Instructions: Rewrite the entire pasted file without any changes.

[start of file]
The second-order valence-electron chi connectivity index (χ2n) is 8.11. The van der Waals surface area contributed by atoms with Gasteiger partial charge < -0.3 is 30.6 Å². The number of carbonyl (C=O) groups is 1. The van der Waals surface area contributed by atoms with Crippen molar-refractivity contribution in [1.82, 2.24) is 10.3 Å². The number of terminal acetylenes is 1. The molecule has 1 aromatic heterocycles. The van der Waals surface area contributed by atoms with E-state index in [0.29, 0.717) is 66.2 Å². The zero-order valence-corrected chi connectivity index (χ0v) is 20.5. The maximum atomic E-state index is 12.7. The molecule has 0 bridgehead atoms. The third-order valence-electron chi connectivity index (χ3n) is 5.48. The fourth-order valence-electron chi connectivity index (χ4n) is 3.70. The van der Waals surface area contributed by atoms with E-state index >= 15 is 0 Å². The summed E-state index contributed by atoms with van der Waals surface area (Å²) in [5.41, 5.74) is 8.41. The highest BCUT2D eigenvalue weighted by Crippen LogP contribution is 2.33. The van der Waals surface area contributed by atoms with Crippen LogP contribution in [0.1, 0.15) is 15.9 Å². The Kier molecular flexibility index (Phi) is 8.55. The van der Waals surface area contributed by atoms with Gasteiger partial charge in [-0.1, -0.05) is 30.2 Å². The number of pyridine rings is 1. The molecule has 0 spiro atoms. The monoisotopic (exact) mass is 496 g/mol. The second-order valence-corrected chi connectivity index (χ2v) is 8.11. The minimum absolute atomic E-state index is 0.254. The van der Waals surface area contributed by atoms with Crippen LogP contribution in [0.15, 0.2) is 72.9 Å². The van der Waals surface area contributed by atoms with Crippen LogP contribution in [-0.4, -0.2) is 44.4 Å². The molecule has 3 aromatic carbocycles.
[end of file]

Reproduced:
The second-order valence-electron chi connectivity index (χ2n) is 8.11. The van der Waals surface area contributed by atoms with Gasteiger partial charge < -0.3 is 30.6 Å². The number of carbonyl (C=O) groups is 1. The van der Waals surface area contributed by atoms with Crippen molar-refractivity contribution in [1.82, 2.24) is 10.3 Å². The number of terminal acetylenes is 1. The molecule has 1 aromatic heterocycles. The van der Waals surface area contributed by atoms with E-state index in [0.29, 0.717) is 66.2 Å². The zero-order valence-corrected chi connectivity index (χ0v) is 20.5. The maximum atomic E-state index is 12.7. The molecule has 0 bridgehead atoms. The third-order valence-electron chi connectivity index (χ3n) is 5.48. The fourth-order valence-electron chi connectivity index (χ4n) is 3.70. The van der Waals surface area contributed by atoms with E-state index >= 15 is 0 Å². The summed E-state index contributed by atoms with van der Waals surface area (Å²) in [5.41, 5.74) is 8.41. The highest BCUT2D eigenvalue weighted by Crippen LogP contribution is 2.33. The van der Waals surface area contributed by atoms with Crippen LogP contribution in [0.1, 0.15) is 15.9 Å². The Kier molecular flexibility index (Phi) is 8.55. The van der Waals surface area contributed by atoms with Gasteiger partial charge in [-0.1, -0.05) is 30.2 Å². The number of pyridine rings is 1. The molecule has 0 spiro atoms. The monoisotopic (exact) mass is 496 g/mol. The second-order valence-corrected chi connectivity index (χ2v) is 8.11. The minimum absolute atomic E-state index is 0.254. The van der Waals surface area contributed by atoms with Crippen LogP contribution in [0.15, 0.2) is 72.9 Å². The van der Waals surface area contributed by atoms with Crippen LogP contribution in [-0.4, -0.2) is 44.4 Å². The molecule has 3 aromatic carbocycles.